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   Originator Requested Alternate Recipient
      Not supported, but is placed as comment next to address (X400-
      Recipients:).

   Physical Delivery Notification by MHS
      N/A (PDAU).

   Physical Delivery Notification by PDS
      N/A (PDAU).

   Physical Forwarding Allowed
      Supported by use of a comment in a new RFC 822 header (X400-
      Recipients:), associated with the recipient in question.

   Physical Forwarding Prohibited
      Supported by use of a comment in a new RFC 822 header (X400-
      Recipients:), associated with the recipient in question.

   Prevention of Non-delivery notification
      Supported where SMTP and NOTARY are available.  In other cases
      formally supported, as delivery notifications cannot be generated
      by RFC 822.  In practice, errors will be returned as IP Messages,
      and so this service may appear not to be supported (see Non-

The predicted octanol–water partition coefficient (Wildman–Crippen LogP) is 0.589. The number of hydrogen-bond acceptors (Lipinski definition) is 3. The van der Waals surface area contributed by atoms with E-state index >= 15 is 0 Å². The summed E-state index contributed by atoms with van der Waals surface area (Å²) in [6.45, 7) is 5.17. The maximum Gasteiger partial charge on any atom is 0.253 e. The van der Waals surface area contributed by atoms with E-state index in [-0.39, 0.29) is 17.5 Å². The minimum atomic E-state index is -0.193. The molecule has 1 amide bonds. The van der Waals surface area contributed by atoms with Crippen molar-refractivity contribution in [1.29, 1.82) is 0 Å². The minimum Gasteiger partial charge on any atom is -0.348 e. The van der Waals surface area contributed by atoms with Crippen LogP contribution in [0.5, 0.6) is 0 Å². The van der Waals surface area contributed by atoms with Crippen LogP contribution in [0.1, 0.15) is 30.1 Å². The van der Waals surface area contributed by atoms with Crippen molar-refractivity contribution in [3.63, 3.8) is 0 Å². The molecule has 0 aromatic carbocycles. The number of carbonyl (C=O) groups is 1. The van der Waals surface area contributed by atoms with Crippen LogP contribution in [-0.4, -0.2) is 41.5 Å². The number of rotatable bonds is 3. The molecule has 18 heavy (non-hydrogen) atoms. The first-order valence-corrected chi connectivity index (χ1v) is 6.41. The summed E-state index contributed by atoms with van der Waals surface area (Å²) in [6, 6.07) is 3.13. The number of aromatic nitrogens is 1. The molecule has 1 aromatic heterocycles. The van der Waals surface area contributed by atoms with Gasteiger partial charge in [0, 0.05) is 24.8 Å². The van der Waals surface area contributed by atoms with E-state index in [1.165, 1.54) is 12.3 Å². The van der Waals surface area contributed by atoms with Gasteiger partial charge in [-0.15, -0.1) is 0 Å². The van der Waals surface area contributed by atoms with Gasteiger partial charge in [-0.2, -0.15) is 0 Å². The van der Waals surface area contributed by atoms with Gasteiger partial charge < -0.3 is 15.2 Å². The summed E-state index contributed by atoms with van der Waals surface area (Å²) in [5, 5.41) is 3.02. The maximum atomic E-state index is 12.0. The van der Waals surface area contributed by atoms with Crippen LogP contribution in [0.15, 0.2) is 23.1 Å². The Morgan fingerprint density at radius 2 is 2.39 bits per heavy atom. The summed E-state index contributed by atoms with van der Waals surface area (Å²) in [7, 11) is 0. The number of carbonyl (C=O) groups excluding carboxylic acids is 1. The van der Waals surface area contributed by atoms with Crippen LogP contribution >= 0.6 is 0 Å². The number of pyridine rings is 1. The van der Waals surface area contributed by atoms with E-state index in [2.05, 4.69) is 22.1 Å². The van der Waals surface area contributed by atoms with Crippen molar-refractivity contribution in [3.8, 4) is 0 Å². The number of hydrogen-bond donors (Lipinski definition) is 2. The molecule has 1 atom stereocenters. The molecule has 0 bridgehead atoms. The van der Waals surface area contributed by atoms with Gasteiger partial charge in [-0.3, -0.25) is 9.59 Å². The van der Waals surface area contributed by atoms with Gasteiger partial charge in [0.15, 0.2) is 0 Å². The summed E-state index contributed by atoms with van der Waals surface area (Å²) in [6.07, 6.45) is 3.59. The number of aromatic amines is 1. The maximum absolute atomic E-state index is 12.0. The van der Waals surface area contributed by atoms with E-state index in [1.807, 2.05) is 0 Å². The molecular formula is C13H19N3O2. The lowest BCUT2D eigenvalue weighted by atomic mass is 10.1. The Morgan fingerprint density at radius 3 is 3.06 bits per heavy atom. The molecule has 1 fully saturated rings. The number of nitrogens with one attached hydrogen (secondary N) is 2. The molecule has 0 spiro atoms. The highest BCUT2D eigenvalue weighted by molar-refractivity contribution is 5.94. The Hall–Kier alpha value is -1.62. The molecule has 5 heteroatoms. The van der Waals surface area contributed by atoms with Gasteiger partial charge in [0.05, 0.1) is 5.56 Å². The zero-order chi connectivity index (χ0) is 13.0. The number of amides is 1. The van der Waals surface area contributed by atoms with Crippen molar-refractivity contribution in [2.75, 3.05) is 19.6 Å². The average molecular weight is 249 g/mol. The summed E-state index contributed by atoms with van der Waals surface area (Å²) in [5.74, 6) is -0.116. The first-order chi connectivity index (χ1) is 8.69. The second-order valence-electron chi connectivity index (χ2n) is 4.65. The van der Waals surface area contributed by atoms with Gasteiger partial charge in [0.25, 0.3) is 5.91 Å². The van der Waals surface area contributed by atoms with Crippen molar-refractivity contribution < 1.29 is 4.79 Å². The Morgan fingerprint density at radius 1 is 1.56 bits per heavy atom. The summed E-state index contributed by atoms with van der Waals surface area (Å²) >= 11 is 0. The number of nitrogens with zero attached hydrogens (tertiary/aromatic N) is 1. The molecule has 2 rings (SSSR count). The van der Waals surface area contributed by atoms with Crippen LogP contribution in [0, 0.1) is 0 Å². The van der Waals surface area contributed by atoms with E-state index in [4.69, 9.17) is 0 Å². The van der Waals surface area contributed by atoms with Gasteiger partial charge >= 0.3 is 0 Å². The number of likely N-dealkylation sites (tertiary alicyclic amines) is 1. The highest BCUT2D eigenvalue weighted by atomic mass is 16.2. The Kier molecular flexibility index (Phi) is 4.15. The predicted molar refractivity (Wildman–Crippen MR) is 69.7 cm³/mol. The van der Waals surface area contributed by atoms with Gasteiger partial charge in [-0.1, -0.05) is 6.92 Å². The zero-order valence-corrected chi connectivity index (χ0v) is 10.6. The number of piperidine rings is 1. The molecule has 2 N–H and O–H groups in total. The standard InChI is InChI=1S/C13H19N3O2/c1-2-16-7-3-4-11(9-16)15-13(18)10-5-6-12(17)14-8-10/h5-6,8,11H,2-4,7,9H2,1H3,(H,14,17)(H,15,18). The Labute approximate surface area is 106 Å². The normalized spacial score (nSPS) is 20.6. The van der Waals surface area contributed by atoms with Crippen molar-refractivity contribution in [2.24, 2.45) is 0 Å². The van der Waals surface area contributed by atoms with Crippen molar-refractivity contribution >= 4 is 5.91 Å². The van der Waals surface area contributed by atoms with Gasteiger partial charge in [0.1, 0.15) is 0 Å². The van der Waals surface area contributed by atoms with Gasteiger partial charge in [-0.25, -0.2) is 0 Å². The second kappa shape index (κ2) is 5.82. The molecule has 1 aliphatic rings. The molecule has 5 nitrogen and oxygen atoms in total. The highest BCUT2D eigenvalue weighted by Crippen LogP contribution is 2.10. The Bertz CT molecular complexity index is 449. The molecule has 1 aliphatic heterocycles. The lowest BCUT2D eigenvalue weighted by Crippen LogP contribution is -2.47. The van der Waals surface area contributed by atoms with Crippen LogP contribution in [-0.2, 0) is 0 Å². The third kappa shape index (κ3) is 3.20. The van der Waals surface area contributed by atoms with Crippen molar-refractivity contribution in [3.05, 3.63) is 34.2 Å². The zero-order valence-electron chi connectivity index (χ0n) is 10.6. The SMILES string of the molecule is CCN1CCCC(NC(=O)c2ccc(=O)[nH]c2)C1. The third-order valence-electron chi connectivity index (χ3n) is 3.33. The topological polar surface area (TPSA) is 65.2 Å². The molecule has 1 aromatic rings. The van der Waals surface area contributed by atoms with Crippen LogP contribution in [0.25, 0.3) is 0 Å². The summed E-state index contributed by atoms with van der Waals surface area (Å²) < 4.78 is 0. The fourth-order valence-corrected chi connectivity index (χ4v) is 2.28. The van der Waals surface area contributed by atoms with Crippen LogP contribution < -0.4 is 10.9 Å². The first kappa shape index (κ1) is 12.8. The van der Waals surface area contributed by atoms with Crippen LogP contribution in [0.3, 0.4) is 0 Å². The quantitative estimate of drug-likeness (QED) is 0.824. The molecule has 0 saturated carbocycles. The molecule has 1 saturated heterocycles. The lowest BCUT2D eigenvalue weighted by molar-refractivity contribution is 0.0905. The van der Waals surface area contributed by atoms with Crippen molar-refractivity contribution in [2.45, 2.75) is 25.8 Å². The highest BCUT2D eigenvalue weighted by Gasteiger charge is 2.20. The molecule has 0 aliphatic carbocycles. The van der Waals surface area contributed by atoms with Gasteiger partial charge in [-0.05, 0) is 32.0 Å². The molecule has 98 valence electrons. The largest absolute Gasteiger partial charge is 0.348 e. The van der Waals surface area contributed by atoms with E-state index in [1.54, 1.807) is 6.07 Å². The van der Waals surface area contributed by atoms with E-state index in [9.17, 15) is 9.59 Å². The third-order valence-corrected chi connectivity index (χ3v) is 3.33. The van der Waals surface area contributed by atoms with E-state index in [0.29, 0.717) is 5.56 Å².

delivery Notification).

   Primary and Copy Recipients Indication
      Supported

   Probe
      Supported at the gateway (i.e., the gateway services the probe).

   Probe Origin Authentication
      N/A (reception).

   Proof of Delivery
      Not supported.

   Proof of Submission
      N/A (local).

   Receipt Notification Request Indication
      Not supported.

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   Redirection Disallowed by Originator
      Redirection means MTS supported redirection, in the manner of
      X.400.  This service does not exist in the RFC 822 world.  RFC 822
      redirection (e.g., aliasing) is regarded as an informal
      redirection mechanism, beyond the scope of this control.  Messages
      will be sent to RFC 822, irrespective of whether this service is
      requested. In practice, control of this service is not supported.

   Registered Mail
      N/A (PDAU).

   Registered Mail to Addressee in Person
      N/A (PDAU).

   Reply Request Indication
      Supported as comment next to address.

   Replying IP Message Indication
      Supported.

   Report Origin Authentication
      N/A (reception).

   Request for Forwarding Address
      N/A (PDAU).

   Requested Delivery Method
      N/A (local).   The service request is dealt with at submission
      time.  Any such request is made available through the gateway by